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Springbank Single Malt Scotch Whisky
Springbank Distillers Ltd
85 Longrow, Campbeltown, Argyll, PA28 6EX Scotland
Tel: +44 (0) 1586 552009 / Fax: +44 (0) 1586 553232
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Springbank Distillery is unique. It is the oldest independent family owned distillery in Scotland. Founded in 1828 on the site of Archibald Mitchell's illicit still, the Springbank Distillery is now in the hands of his great-great grandson, Hedley G. Wright. It is the only distillery in Scotland to carry out the full production process on the one site. 100% of the traditional floor malting, maturation and bottling is done at the distillery in Campbeltown.

The Distillery produces the most hand made whisky in Scotland, with traditional production methods being used throughout the process, and human involvement at each and every stage. It is the only distillery in Scotland to have never chill-filtered, nor do we add any artificial colourings to any of our single malts. It is also the only distillery in Scotland to produce three different single malts, Springbank, Longrow and Hazelburn, using three different production methods.

For most of the 17th and 18th century, Campbeltown was a prominent smuggling centre. Following the Excise Act of 1823, taxes were reduced to such an extent that legal distilling at last became competitive against smuggling.

This really was the beginning of the golden years for Campbeltown distillers, who hastily began applying for licences. Campbeltown saw a total of 34 distilleries established during the boom of the 19th century and subsequently became known as "Whisky Capital of the World."

However, the levels of production were so high that it was inevitable the bubble would burst. The early part of the 20th century saw changes which had a detrimental effect on the Campbeltown whisky trade.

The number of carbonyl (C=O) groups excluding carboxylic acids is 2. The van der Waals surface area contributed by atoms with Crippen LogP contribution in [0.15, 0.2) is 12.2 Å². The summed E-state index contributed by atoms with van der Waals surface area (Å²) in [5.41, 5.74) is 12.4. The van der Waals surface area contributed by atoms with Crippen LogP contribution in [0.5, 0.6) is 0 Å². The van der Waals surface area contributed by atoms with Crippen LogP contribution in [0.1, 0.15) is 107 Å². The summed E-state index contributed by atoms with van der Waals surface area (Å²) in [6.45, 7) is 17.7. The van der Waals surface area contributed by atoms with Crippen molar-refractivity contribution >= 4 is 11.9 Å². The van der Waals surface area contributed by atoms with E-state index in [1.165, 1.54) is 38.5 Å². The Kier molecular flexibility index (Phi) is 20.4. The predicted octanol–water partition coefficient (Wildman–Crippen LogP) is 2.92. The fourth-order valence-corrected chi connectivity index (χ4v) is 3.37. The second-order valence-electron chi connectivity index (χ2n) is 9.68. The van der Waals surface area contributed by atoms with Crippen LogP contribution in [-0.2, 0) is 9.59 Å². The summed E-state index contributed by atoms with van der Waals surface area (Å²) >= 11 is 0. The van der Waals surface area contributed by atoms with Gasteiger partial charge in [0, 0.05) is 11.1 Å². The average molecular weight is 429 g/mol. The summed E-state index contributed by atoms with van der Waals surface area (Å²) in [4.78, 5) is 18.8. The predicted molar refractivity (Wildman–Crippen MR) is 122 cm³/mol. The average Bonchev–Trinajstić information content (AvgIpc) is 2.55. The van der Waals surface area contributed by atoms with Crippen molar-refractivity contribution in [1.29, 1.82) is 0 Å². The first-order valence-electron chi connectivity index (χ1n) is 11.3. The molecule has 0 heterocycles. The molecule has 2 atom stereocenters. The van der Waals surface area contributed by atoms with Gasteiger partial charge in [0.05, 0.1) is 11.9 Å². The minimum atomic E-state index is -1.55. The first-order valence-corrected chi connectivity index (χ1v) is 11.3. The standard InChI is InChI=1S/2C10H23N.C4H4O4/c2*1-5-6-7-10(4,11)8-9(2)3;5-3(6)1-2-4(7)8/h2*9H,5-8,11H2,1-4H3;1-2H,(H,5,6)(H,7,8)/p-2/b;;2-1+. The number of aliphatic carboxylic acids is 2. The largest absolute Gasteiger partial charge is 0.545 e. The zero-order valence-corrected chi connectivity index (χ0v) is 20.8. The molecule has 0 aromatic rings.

Overconfident in their Glasgow monopoly, some Campbeltown distillers became complacent, putting the emphasis on quantity, not quality, which led to the production of inferior spirit. This, coupled with post-war economic depression and prohibition in the United States, took its toll and by 1930 only three distilleries survived. Rieclachan closed in 1934, leaving only Springbank and Glen Scotia.

Springbank Distillery was officially established in 1828 on the previous illicit site of Archibald Mitchell, great-great grandfather of the present Chairman, Mr. Hedley Wright. It was Archibald's sons, John and William who took out a licence and distilled legally as J & W Mitchell.

However, John and William were farmers as well as distillers, and quarrels about sheep eventually led them to go their separate ways. John took his own son Alexander into partnership and the name changed to J & A Mitchell & Co. Ltd., as it is today.

The Mitchell Family’s interest in distilling did not confine itself to just Springbank. The Mitchells were in fact one of several important distilling dynasties in Campbeltown. Archibald Mitchell had five children: Hugh, Archibald, John, William and Mary.

Young Archibald was an original partner in Rieclachan, and was soon joined by his brother Hugh. John bought out Toberanrigh Distillery which had originally been built by his cousin Alexander. Archibald Senior's only daughter, Mary, founded Drumore in 1834 and William, after being in partnership first with John at Springbank then with his other brothers at Rieclachan, went on to found Glengyle in 1872 which he pursued as sole proprietor.

Successive family generations have followed in John Mitchell's footsteps, and have strictly adhered to traditional methods of distillation. Indeed the distillery has remained much the same since 1828, albeit for a few subtle changes.

While history and tradition have a great influence on Springbank, the company is also looking to the future. In 2000, J & A Mitchell & Co. Ltd. purchased the buildings of the Old Glengyle Distillery which was founded by the same William Mitchell who took part in the establishment of Springbank; these have been refurbished, and on 25th March 2004 Mitchells Glengyle Distillery was opened. This means that the Mitchell family are now the owners of not only Scotland’s oldest independent distillery but also Campbeltown’s youngest.

Courtesy of Springbank Distillery

Buy Springbank 15 year  Single Malt Scotch Whisky Here!